restricted access The Prisoner and Self-Imprisonment
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THE PRISONER mo SELF-IMPRISONMENT Shai Biderman and William j. Devlin Know Thyself When we discuss the cinematic realm of noir, what exactly are we talking about? Literally, the word "noir" means dark. But what is so dark about these cinematic features to constitute them as films noirs? Typically, such features are dark in their imagery and content. Visually, most noir is characterized by dark scenery, tilted angles, black-and-white film to sharpen the contrast, and gloomy atmospheres. Meanwhile, their content is characterized by moral ambiguity, usually emphasized by the leading character—the dark hero who exemplifies the existential qualities of disturbance, complexity, anguish, and despair.' Quite often, we find that this angst-ridden character is a private eye (though for our purpose, it is better to see him as a private I). The audience enters the noir scene by adopting the eye of the I, so to speak. As we follow the private eye through his perspective, we come to discover the darkness —the misapprehension, ambiguity, and confusion—of the world as seen (or known) through the eyes of the main subject. As viewers, we are led to take the point ofview ofthe noir hero, to see reality from his perspective and identify with him. We share his engagement with the world and share the epistemological and ethical questions he encounters. We immediately grow to learn (due to the noir elements) that it is not easy being the noir hero: the world seems a grim and confusing place, and the moral and epistemological questions we ask are met with ambiguous answers (and sometimes with no answers at all). The ambiguity and darkness of reality projects itself on the protagonist. It is not just reality that is unknown and ambiguous—the protagonist himself is, as well. His moral standing is in doubt; he skeptically 229 230 Shai Blderman and William J. Devlin questions what he knows and does not know. In other words, his entire self—and not just the mystery case at hand—is under examination.2 Questions of selfhood can be fruitfully explored through film noir. Such questions include: How do we construct our self-identity? Am I free to create my own conception of selfhood? Is selfhood merely a fiction? Selfhood is one of the most elusive concepts in the western tradition: it is necessarily presupposed and yet it eludes analysis. On the one hand, the self can be interpreted as an active ontological entity that engages the world and directs individuals in their actions. For instance, Rene Descartes claimed that the self is an active thinking entity—it is the only thing of which one can be certain and so provides the starting point for all of our investigations. On the other hand, the self can be interpreted as a passive linguistic apprehension insofar as it is simply a name ascribed to the collection of experiences that one can have. David Hume, for example, held that the self is a fictitious concept; when one looks inside oneself, there is no self to be found, only a bundle of impressions. At best, the self is a passive container that receives these impressions through experience. But there is no active enduring agent, as Descartes maintained. Whether we take the self to be something that is active or passive, however, we use the notion of selfhood to refer to the particular person one is—that which persists though time, that which makes us unique and distinguishable from one another, et cetera.3 The self thus takes center stage in noir. In this essay, we discuss the issue of selfhood with reference to an out-of-the-ordinary private eye. He is not a detective but a secret agent. But his selfhood suffers the most acute withdrawal when he is deprived ofhis freedom through imprisonment. This imprisonment is not simply a case where our private eye is behind bars. Rather, not only is he stripped of his physical and actual freedom of action , but also, and more importantly, he is losing his conceptual freedom as a self—one who has the freedom to reflect and to define himself. As we shall see, such imprisonment leads our hero to confront the ambiguity of his selfhood and therefore the ambiguity and uncertain nature of the concept of the self. This existential engagement with selfhood, accompanied by a psychedelic cinematic atmosphere, allows us to call him a dark noir hero. In the 1960s television series The Prisoner, a man we presume to...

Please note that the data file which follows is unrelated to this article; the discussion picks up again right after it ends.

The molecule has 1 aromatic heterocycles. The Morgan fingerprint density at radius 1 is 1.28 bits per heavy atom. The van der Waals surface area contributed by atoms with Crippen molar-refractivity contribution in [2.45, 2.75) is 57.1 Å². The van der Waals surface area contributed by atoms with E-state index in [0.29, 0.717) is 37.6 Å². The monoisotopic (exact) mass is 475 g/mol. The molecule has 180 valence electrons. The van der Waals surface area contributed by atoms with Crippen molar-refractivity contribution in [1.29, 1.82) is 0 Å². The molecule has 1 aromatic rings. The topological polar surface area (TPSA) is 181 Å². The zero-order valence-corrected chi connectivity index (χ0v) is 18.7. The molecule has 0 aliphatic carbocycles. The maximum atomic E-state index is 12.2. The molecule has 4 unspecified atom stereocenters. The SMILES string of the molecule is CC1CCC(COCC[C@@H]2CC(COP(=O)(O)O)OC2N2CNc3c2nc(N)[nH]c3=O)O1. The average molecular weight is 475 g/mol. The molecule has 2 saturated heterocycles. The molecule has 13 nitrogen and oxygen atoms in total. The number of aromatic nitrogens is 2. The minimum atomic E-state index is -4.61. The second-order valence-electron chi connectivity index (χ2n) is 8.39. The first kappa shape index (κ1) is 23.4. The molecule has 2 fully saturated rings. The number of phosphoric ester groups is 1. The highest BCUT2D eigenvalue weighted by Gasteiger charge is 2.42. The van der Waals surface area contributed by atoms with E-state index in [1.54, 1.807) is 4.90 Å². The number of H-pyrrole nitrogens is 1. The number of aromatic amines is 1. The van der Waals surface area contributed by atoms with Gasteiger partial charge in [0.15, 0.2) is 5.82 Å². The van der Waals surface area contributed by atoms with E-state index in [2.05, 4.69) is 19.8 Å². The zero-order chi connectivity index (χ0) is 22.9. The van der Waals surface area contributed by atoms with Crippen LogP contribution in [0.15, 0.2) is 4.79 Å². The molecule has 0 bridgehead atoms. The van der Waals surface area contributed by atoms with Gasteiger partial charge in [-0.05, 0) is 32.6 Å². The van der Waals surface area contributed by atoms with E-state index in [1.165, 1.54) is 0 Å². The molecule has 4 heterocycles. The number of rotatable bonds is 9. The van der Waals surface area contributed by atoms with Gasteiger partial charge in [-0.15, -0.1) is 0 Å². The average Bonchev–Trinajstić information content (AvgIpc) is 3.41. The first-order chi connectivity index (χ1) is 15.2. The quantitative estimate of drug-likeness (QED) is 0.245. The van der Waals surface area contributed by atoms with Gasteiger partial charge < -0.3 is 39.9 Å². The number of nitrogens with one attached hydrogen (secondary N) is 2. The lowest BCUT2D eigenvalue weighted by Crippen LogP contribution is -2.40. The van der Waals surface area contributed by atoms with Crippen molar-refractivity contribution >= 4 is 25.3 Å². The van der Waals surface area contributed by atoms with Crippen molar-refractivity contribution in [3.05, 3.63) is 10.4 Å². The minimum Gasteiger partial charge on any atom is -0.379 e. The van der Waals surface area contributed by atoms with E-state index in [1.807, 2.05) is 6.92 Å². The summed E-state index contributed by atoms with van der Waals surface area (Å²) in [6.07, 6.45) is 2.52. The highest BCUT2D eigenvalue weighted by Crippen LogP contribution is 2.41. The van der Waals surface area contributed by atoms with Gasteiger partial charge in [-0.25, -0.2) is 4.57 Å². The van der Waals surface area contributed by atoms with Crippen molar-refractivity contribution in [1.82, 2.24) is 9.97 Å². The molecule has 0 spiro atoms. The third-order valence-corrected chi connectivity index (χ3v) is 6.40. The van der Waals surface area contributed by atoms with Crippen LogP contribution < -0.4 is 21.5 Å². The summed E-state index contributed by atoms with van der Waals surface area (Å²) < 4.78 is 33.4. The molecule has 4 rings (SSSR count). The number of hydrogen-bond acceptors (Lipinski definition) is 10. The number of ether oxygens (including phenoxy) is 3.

Subject Headings

  • Detective and mystery television programs -- United States -- History and criticism.
  • Fantasy television programs -- United States -- History and criticism.
  • Film noir -- United States -- History and criticism.
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